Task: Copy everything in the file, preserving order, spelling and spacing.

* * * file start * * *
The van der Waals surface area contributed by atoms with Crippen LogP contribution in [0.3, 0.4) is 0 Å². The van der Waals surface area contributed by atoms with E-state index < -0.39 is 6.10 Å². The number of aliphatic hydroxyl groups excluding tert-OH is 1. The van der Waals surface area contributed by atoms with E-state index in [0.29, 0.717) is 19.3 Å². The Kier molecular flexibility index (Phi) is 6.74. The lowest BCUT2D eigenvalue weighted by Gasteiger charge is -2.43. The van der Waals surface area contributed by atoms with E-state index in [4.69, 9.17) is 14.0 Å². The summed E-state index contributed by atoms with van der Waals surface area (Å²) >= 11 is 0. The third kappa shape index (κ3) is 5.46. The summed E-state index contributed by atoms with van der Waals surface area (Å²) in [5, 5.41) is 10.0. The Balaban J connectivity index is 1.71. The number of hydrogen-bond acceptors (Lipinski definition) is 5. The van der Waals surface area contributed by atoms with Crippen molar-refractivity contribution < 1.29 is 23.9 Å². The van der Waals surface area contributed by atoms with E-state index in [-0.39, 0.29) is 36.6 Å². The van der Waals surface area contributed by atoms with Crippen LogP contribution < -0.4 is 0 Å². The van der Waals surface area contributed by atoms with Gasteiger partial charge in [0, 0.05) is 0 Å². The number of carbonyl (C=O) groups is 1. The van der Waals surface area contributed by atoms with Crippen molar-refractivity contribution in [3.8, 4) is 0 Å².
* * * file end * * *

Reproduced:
The van der Waals surface area contributed by atoms with Crippen LogP contribution in [0.3, 0.4) is 0 Å². The van der Waals surface area contributed by atoms with E-state index < -0.39 is 6.10 Å². The number of aliphatic hydroxyl groups excluding tert-OH is 1. The van der Waals surface area contributed by atoms with E-state index in [0.29, 0.717) is 19.3 Å². The Kier molecular flexibility index (Phi) is 6.74. The lowest BCUT2D eigenvalue weighted by Gasteiger charge is -2.43. The van der Waals surface area contributed by atoms with E-state index in [4.69, 9.17) is 14.0 Å². The summed E-state index contributed by atoms with van der Waals surface area (Å²) >= 11 is 0. The third kappa shape index (κ3) is 5.46. The summed E-state index contributed by atoms with van der Waals surface area (Å²) in [5, 5.41) is 10.0. The Balaban J connectivity index is 1.71. The number of hydrogen-bond acceptors (Lipinski definition) is 5. The van der Waals surface area contributed by atoms with Crippen molar-refractivity contribution < 1.29 is 23.9 Å². The van der Waals surface area contributed by atoms with E-state index in [-0.39, 0.29) is 36.6 Å². The van der Waals surface area contributed by atoms with Crippen LogP contribution < -0.4 is 0 Å². The van der Waals surface area contributed by atoms with Gasteiger partial charge in [0, 0.05) is 0 Å². The number of carbonyl (C=O) groups is 1. The van der Waals surface area contributed by atoms with Crippen molar-refractivity contribution in [3.8, 4) is 0 Å².